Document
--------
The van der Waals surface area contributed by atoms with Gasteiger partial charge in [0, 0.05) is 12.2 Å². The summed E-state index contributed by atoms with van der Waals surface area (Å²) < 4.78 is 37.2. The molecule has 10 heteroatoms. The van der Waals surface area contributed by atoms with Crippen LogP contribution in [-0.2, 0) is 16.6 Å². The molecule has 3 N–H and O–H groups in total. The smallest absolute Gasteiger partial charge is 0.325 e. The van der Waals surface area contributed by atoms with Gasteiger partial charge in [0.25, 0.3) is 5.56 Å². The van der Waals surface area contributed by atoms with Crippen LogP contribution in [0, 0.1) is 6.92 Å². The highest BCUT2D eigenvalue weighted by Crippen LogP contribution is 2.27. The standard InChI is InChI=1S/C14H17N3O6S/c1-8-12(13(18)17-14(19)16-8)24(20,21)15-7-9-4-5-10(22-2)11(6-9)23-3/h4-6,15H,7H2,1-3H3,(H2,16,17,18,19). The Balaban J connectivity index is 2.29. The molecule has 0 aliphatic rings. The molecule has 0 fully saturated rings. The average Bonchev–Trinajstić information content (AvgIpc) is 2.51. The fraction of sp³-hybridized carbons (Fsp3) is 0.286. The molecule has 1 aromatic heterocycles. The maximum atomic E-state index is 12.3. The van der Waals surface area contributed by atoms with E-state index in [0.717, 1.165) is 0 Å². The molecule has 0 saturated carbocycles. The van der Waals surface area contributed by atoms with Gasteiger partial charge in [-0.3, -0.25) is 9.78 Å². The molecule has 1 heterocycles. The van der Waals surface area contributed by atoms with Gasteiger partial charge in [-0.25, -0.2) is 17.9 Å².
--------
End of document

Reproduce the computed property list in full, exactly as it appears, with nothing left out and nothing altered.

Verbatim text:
The van der Waals surface area contributed by atoms with Gasteiger partial charge in [0, 0.05) is 12.2 Å². The summed E-state index contributed by atoms with van der Waals surface area (Å²) < 4.78 is 37.2. The molecule has 10 heteroatoms. The van der Waals surface area contributed by atoms with Crippen LogP contribution in [-0.2, 0) is 16.6 Å². The molecule has 3 N–H and O–H groups in total. The smallest absolute Gasteiger partial charge is 0.325 e. The van der Waals surface area contributed by atoms with Gasteiger partial charge in [0.25, 0.3) is 5.56 Å². The van der Waals surface area contributed by atoms with Crippen LogP contribution in [0, 0.1) is 6.92 Å². The highest BCUT2D eigenvalue weighted by Crippen LogP contribution is 2.27. The standard InChI is InChI=1S/C14H17N3O6S/c1-8-12(13(18)17-14(19)16-8)24(20,21)15-7-9-4-5-10(22-2)11(6-9)23-3/h4-6,15H,7H2,1-3H3,(H2,16,17,18,19). The Balaban J connectivity index is 2.29. The molecule has 0 aliphatic rings. The molecule has 0 fully saturated rings. The average Bonchev–Trinajstić information content (AvgIpc) is 2.51. The fraction of sp³-hybridized carbons (Fsp3) is 0.286. The molecule has 1 aromatic heterocycles. The maximum atomic E-state index is 12.3. The van der Waals surface area contributed by atoms with E-state index in [0.717, 1.165) is 0 Å². The molecule has 0 saturated carbocycles. The van der Waals surface area contributed by atoms with Gasteiger partial charge in [-0.3, -0.25) is 9.78 Å². The molecule has 1 heterocycles. The van der Waals surface area contributed by atoms with Gasteiger partial charge in [-0.25, -0.2) is 17.9 Å².